As for information sharing, the MOU provides that the DOL/WHD and the NLRB may share, whether upon request or upon an agency’s own initiative, any information or data that supports each agency’s enforcement mandates, whether obtained in the course of an investigation or through any other sources to the extent permitted by law. This may include complaint referrals and other sharing of information in complaint or investigative files relating to alleged violations of the laws enforced by the DOL/WHD and the NLRB.
As for joint investigations, the agencies agree in the MOU that when either one finds evidence in the course of an investigation of violations of the laws administered by the other agency, the first agency will share that evidence with the second. Furthermore “In appropriate cases the agencies will determine whether to conduct coordinated investigations of matters arising within both agencies’ jurisdictions.”
As for training, education, and outreach:
Where the parties mutually determine it to be appropriate, DOL/WHD and NLRB shall provide training to each agency’s staff in identifying cases and issues that may arise under the other’s jurisdiction; engage in outreach and public education, including during “Labor Rights Week”; participate in joint regional presentations on an annual basis; share or co-develop training materials and programs; and develop joint policy statements and technical assistance documents when appropriate to facilitate a greater understanding and awareness of the laws the agencies enforce.
Regarding the MOU, Acting Wage and Hour Administrator Jessica Looman said: “Workers across this nation put food on our tables, and keep our families well and our neighborhoods safe. In return, they deserve equity, fair pay and our respect. The Wage and Hour Division works tirelessly to ensure workers receive their hard-earned wages and job-protected leave without fear of harassment and retaliation. Collaborating with the National Labor Relations Board will expand both of our agencies’ impact and effectiveness in enforcing workplace protections and combating misclassification, and preventing retaliation against them.”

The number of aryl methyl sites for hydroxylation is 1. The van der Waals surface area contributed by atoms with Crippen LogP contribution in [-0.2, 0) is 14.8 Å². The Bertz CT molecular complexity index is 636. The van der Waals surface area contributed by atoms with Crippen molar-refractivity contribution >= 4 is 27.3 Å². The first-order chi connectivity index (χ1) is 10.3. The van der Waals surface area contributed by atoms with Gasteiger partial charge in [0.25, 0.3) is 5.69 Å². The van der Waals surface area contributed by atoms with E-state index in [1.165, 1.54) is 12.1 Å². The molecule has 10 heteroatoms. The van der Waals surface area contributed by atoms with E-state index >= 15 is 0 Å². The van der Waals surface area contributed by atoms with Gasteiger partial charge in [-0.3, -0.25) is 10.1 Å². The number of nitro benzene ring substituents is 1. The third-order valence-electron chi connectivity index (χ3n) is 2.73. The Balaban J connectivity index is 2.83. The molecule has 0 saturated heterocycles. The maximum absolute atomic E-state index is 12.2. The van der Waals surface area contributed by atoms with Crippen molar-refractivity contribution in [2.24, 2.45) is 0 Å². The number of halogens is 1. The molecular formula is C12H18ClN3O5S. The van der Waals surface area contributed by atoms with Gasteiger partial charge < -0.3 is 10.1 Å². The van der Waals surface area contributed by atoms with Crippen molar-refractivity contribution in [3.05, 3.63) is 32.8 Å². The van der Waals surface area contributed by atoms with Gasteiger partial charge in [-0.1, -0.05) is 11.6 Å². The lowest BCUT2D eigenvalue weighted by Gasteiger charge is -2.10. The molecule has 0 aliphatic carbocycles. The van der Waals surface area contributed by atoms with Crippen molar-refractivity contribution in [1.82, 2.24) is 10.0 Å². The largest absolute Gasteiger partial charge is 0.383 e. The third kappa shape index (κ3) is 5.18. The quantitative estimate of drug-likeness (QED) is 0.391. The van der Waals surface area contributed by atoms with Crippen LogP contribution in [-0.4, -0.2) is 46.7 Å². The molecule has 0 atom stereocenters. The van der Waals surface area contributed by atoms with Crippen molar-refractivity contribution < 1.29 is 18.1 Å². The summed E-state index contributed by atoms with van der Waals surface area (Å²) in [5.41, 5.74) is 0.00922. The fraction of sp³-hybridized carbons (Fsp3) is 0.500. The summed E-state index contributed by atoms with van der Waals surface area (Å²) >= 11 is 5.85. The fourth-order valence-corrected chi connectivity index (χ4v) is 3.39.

Also regarding the MOU, NLRB General Counsel Jennifer Abruzzo said: “All too often, workers face adverse action for speaking out about their compensation, whether it is discussing their wages, fighting back against wage theft, or advocating for higher wages. The National Labor Relations Act makes it illegal for employers to interfere with, or retaliate against, workers for taking these actions. These issues frequently cut across multiple worker protection agencies, which is why it is so important to work collaboratively to prevent and address them.”
Under the Biden administration, federal agencies are acting with increased vigilance to enforce worker protection laws. These include the National Labor Relations Act, the Federal Trade Commission Act, and the Fair Labor Standards Act, among others. Also, the NLRB has entered into two memoranda of understanding–one with the FTC and another with the DOL/WHD–that seek to enhance enforcement by cooperation between the agencies. Businesses that employ contract workers with non-compete clauses and that work with independent contractors can expect scrutiny and possible legal action.